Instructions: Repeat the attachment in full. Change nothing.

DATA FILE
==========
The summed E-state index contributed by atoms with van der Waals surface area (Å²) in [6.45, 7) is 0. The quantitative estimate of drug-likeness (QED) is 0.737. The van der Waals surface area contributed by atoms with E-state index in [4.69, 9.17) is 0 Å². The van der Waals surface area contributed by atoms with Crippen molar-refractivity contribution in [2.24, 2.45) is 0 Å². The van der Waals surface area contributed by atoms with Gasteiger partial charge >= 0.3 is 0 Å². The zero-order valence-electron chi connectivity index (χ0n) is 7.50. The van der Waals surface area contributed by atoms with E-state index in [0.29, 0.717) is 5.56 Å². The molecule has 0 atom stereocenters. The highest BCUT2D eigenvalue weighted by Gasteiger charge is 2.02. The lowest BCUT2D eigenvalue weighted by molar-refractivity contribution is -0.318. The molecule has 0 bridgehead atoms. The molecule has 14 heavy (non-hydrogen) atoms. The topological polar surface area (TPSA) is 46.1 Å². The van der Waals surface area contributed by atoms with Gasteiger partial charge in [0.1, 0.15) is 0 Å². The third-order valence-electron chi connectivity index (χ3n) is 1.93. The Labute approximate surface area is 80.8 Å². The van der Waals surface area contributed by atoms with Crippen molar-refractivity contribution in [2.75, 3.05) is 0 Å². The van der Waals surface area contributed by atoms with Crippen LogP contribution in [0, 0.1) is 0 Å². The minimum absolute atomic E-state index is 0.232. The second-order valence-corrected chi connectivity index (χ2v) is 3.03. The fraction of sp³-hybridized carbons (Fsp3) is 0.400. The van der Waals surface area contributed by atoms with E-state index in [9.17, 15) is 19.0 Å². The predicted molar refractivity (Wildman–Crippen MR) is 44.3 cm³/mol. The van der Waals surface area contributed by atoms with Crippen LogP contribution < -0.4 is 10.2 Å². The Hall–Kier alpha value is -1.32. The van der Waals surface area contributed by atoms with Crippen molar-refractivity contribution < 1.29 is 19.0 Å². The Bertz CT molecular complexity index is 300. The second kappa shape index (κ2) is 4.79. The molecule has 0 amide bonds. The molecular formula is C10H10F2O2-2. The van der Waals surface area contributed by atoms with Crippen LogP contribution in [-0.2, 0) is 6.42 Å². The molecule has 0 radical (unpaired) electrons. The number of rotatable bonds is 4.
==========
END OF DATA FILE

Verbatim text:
The summed E-state index contributed by atoms with van der Waals surface area (Å²) in [6.45, 7) is 0. The quantitative estimate of drug-likeness (QED) is 0.737. The van der Waals surface area contributed by atoms with E-state index in [4.69, 9.17) is 0 Å². The van der Waals surface area contributed by atoms with Crippen molar-refractivity contribution in [2.24, 2.45) is 0 Å². The van der Waals surface area contributed by atoms with Gasteiger partial charge >= 0.3 is 0 Å². The zero-order valence-electron chi connectivity index (χ0n) is 7.50. The van der Waals surface area contributed by atoms with E-state index in [0.29, 0.717) is 5.56 Å². The molecule has 0 atom stereocenters. The highest BCUT2D eigenvalue weighted by Gasteiger charge is 2.02. The lowest BCUT2D eigenvalue weighted by molar-refractivity contribution is -0.318. The molecule has 0 bridgehead atoms. The molecule has 14 heavy (non-hydrogen) atoms. The topological polar surface area (TPSA) is 46.1 Å². The van der Waals surface area contributed by atoms with Gasteiger partial charge in [0.1, 0.15) is 0 Å². The third-order valence-electron chi connectivity index (χ3n) is 1.93. The Labute approximate surface area is 80.8 Å². The van der Waals surface area contributed by atoms with Crippen molar-refractivity contribution in [2.75, 3.05) is 0 Å². The van der Waals surface area contributed by atoms with Crippen LogP contribution in [0, 0.1) is 0 Å². The minimum absolute atomic E-state index is 0.232. The second-order valence-corrected chi connectivity index (χ2v) is 3.03. The fraction of sp³-hybridized carbons (Fsp3) is 0.400. The van der Waals surface area contributed by atoms with E-state index in [9.17, 15) is 19.0 Å². The predicted molar refractivity (Wildman–Crippen MR) is 44.3 cm³/mol. The van der Waals surface area contributed by atoms with Crippen LogP contribution < -0.4 is 10.2 Å². The Hall–Kier alpha value is -1.32. The van der Waals surface area contributed by atoms with Crippen molar-refractivity contribution < 1.29 is 19.0 Å². The Bertz CT molecular complexity index is 300. The second kappa shape index (κ2) is 4.79. The molecule has 0 amide bonds. The molecular formula is C10H10F2O2-2. The van der Waals surface area contributed by atoms with Crippen LogP contribution in [-0.2, 0) is 6.42 Å². The molecule has 0 radical (unpaired) electrons. The number of rotatable bonds is 4.